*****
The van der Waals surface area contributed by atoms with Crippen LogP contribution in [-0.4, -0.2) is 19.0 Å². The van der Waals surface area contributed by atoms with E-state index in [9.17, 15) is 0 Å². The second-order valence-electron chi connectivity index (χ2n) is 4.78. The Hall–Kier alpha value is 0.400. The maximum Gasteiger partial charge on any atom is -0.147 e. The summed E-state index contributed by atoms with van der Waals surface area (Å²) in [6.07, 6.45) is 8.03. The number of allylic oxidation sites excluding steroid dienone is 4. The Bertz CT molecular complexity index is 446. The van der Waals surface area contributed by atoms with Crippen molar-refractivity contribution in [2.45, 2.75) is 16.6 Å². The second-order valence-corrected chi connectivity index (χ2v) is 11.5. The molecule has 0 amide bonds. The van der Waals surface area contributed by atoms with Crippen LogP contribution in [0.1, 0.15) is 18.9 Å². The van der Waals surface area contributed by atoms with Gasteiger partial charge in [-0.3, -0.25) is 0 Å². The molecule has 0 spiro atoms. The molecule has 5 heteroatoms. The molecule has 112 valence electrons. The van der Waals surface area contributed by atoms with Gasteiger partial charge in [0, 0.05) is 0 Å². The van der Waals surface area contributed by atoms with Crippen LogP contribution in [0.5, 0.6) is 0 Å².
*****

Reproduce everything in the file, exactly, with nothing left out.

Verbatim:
The van der Waals surface area contributed by atoms with Crippen LogP contribution in [-0.4, -0.2) is 19.0 Å². The van der Waals surface area contributed by atoms with E-state index in [9.17, 15) is 0 Å². The second-order valence-electron chi connectivity index (χ2n) is 4.78. The Hall–Kier alpha value is 0.400. The maximum Gasteiger partial charge on any atom is -0.147 e. The summed E-state index contributed by atoms with van der Waals surface area (Å²) in [6.07, 6.45) is 8.03. The number of allylic oxidation sites excluding steroid dienone is 4. The Bertz CT molecular complexity index is 446. The van der Waals surface area contributed by atoms with Crippen molar-refractivity contribution in [2.45, 2.75) is 16.6 Å². The second-order valence-corrected chi connectivity index (χ2v) is 11.5. The molecule has 0 amide bonds. The van der Waals surface area contributed by atoms with Crippen LogP contribution in [0.1, 0.15) is 18.9 Å². The van der Waals surface area contributed by atoms with Gasteiger partial charge in [-0.3, -0.25) is 0 Å². The molecule has 0 spiro atoms. The molecule has 5 heteroatoms. The molecule has 112 valence electrons. The van der Waals surface area contributed by atoms with Gasteiger partial charge in [0, 0.05) is 0 Å². The van der Waals surface area contributed by atoms with Crippen LogP contribution in [0.5, 0.6) is 0 Å².